# $(A,\leq)$ is a partially ordered set. That each finite non-empty subset of $A$ has a $maxB$ implies $(A,\leq)$ is totally ordered.

My textbook contains the following exercise:

Let $(A,\leq)$ be a partially ordered set. Prove that if each finite non-empty subset of $A$ has a greatest element, then $(A,\leq)$ is totally ordered.

I'm struggling to prove this.
I began by just considering some subset of $A$ containing two elements. I denote this subset of $A$ as $B_1$: $B_1 \subseteq A$. I denote the two elements in $B_1$ as $x_1$ and $x_2$: $B_1$={$x_1, x_2$}. Assuming the antecedent of the above conditional sentence, it's true that $x_1$ or $x_2$ is the $maxB_1$. Then $x_2 \ge x_1$ or $x_1 \ge x_2$. Now, suppose $x_1=x_2$. Then, it's clear that $B_1$ is totally ordered. Then, it remains to show that in the cases $x_1 \lt x_2$ and $x_2 \lt x_1$, $x_1$ and $x_2$ are $\le$-comparable. (Establishing this fact essentially establishes the rest of the proof, well, at least to my thinking.) It is at this point that I'm stuck.

HINT: Turn your argument around. Suppose that $A$ is not totally ordered. Then there are $x_1,x_2\in A$ such that $x_1\not\le x_2$ and $x_2\not\le x_1$. What can you say about the set $\{x_1,x_2\}$?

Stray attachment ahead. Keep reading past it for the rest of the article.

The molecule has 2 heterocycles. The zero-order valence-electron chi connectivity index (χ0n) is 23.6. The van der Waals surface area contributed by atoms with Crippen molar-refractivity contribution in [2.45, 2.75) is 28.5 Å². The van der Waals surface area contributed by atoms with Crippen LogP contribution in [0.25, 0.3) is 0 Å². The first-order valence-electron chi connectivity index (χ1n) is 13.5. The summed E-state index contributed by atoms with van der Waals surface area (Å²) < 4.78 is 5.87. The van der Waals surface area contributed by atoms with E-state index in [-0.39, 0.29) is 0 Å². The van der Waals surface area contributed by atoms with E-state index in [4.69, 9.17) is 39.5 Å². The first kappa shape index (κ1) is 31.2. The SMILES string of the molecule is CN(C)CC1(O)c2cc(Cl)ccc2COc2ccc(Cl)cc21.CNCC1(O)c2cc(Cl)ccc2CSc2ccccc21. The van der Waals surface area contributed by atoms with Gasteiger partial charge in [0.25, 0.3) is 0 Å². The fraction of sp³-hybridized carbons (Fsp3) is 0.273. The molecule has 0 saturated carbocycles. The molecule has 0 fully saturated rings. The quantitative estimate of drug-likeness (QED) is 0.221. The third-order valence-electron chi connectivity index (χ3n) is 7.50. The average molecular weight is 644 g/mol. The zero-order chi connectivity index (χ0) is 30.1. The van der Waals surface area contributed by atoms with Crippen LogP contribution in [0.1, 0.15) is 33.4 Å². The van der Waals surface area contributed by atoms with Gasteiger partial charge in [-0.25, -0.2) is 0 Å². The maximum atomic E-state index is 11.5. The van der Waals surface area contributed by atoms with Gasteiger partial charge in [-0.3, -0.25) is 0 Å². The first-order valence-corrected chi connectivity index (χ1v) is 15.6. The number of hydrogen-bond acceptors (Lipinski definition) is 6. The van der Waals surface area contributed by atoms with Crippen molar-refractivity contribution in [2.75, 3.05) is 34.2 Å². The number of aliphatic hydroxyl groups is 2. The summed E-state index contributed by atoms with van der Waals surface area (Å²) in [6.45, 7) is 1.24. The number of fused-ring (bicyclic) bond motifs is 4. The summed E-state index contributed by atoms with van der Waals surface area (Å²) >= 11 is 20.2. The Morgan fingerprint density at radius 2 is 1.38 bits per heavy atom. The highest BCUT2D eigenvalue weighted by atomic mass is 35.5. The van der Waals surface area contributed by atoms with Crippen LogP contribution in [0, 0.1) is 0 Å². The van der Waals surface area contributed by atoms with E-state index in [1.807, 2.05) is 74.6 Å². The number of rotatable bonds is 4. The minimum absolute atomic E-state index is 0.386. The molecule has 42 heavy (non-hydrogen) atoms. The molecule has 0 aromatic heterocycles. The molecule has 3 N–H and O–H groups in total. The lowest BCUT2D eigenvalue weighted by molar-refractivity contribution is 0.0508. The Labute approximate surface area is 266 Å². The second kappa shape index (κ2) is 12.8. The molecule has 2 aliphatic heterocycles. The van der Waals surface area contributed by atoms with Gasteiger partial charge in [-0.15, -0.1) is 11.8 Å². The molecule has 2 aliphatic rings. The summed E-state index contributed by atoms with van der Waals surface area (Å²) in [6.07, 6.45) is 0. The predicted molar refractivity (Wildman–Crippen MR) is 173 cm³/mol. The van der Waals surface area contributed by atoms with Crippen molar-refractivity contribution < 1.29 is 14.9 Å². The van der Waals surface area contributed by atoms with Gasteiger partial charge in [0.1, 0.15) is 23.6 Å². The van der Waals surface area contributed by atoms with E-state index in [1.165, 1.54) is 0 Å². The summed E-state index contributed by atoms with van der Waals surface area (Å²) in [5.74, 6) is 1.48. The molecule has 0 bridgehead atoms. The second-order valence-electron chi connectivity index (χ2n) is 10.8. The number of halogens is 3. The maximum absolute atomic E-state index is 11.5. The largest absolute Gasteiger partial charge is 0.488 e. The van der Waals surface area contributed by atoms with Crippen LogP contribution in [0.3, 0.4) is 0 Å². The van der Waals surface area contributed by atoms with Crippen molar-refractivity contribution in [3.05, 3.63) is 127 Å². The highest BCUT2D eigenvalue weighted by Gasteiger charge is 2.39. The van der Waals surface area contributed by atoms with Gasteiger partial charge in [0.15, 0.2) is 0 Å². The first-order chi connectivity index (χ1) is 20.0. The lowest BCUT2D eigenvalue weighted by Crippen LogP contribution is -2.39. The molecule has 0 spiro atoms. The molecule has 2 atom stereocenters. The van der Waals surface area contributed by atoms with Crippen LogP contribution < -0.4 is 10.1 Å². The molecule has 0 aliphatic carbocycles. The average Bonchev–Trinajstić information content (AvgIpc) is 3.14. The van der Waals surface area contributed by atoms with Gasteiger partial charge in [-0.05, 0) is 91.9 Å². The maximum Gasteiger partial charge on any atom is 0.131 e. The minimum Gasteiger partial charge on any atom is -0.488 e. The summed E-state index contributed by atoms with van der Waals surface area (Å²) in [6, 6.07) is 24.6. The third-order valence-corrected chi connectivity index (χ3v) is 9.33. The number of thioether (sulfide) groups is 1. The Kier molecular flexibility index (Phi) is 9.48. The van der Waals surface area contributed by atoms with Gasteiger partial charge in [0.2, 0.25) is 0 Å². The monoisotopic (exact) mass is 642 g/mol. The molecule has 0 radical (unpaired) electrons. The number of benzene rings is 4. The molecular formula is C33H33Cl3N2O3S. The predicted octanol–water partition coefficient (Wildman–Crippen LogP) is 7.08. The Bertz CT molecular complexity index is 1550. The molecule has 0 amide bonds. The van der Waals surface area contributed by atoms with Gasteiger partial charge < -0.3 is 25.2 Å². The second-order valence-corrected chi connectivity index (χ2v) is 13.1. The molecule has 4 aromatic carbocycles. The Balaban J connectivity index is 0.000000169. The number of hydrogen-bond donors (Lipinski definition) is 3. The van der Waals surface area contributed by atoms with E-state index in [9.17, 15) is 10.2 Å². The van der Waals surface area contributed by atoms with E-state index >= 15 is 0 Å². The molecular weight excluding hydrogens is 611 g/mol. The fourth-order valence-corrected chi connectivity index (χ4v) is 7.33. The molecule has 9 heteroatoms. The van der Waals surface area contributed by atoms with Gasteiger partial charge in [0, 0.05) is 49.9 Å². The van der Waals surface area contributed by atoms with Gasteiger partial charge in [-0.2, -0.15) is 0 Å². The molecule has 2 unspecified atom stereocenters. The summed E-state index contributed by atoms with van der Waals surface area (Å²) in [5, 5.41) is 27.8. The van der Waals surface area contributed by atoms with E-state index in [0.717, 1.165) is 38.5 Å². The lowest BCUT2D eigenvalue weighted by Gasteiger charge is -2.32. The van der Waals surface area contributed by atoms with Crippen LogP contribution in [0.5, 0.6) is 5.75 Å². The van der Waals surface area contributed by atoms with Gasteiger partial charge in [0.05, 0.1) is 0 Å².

• Wow . . .I feel very much like an imbecile. I still don't see it. – Jordan Miller Aug 18 '15 at 17:54
• @Jordan: Does that two-element set have a greatest element? – Brian M. Scott Aug 18 '15 at 17:57
• @Jordan: If $x_1$ were the largest element of the set, then by definition we’d have $x_2\le x_1$, which is not the case. Similarly, if $x_2$ were the largest element, we’d have $x_1\le x_2$, which is not the case, Thus, neither $x_1$ nor $x_2$ can be the largest element of the set, and since they’re its only elements, it has no largest element. Does that help? – Brian M. Scott Aug 18 '15 at 18:11
• @Jordan: Yes, $\le$ refers to the specific partial order on the set $A$ mentioned in the notation $\langle A,\le\rangle$ presenting $A$ as a partially ordered set. – Brian M. Scott Aug 18 '15 at 18:21
• @Jordan: That’s correct. Perhaps it would have been clearer had the partial order been defined as $\langle A,\preceq\rangle$, and the symbol $\preceq$ then been used throughout; you’d have been less inclined to suppose that it referred to some previously known order relation. – Brian M. Scott Aug 18 '15 at 18:24

The only difference between a partial order and a total order is that in a total order any two elements can be compared. But if every set of two elements has a maximum, by definition of maximum it means those two elements can be compared.